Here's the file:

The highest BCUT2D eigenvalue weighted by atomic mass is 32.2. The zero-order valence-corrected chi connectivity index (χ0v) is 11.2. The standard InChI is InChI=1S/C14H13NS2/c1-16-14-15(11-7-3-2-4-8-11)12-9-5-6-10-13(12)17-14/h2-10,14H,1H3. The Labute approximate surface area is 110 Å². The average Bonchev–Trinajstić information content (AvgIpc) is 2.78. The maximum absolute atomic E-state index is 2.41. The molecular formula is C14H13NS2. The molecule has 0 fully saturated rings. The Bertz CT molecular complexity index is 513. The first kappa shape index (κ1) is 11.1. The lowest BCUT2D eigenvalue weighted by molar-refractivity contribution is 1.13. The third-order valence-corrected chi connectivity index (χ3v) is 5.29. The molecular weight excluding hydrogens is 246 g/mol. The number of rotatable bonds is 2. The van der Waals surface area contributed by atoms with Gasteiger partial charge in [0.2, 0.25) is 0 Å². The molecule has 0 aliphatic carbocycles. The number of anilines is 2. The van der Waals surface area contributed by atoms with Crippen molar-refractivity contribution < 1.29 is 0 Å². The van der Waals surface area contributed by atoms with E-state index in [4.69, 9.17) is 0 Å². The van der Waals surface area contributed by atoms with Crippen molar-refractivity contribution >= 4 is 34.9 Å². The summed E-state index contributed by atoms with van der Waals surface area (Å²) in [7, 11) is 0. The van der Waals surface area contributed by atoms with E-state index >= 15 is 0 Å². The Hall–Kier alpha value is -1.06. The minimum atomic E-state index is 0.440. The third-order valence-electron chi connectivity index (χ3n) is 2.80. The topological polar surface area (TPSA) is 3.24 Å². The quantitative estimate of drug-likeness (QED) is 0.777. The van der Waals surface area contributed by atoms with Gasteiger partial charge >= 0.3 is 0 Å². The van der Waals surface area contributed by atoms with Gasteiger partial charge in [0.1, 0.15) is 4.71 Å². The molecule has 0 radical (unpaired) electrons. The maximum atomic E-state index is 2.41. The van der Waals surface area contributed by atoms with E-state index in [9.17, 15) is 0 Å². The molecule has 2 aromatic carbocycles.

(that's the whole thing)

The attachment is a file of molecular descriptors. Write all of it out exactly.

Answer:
The highest BCUT2D eigenvalue weighted by atomic mass is 32.2. The zero-order valence-corrected chi connectivity index (χ0v) is 11.2. The standard InChI is InChI=1S/C14H13NS2/c1-16-14-15(11-7-3-2-4-8-11)12-9-5-6-10-13(12)17-14/h2-10,14H,1H3. The Labute approximate surface area is 110 Å². The average Bonchev–Trinajstić information content (AvgIpc) is 2.78. The maximum absolute atomic E-state index is 2.41. The molecular formula is C14H13NS2. The molecule has 0 fully saturated rings. The Bertz CT molecular complexity index is 513. The first kappa shape index (κ1) is 11.1. The lowest BCUT2D eigenvalue weighted by molar-refractivity contribution is 1.13. The third-order valence-corrected chi connectivity index (χ3v) is 5.29. The molecular weight excluding hydrogens is 246 g/mol. The number of rotatable bonds is 2. The van der Waals surface area contributed by atoms with Gasteiger partial charge in [0.2, 0.25) is 0 Å². The molecule has 0 aliphatic carbocycles. The number of anilines is 2. The van der Waals surface area contributed by atoms with Crippen molar-refractivity contribution < 1.29 is 0 Å². The van der Waals surface area contributed by atoms with E-state index in [4.69, 9.17) is 0 Å². The van der Waals surface area contributed by atoms with Crippen molar-refractivity contribution >= 4 is 34.9 Å². The summed E-state index contributed by atoms with van der Waals surface area (Å²) in [7, 11) is 0. The van der Waals surface area contributed by atoms with E-state index >= 15 is 0 Å². The Hall–Kier alpha value is -1.06. The minimum atomic E-state index is 0.440. The third-order valence-electron chi connectivity index (χ3n) is 2.80. The topological polar surface area (TPSA) is 3.24 Å². The quantitative estimate of drug-likeness (QED) is 0.777. The van der Waals surface area contributed by atoms with Gasteiger partial charge >= 0.3 is 0 Å². The van der Waals surface area contributed by atoms with Gasteiger partial charge in [0.1, 0.15) is 4.71 Å². The molecule has 0 radical (unpaired) electrons. The maximum atomic E-state index is 2.41. The van der Waals surface area contributed by atoms with E-state index in [9.17, 15) is 0 Å². The molecule has 2 aromatic carbocycles.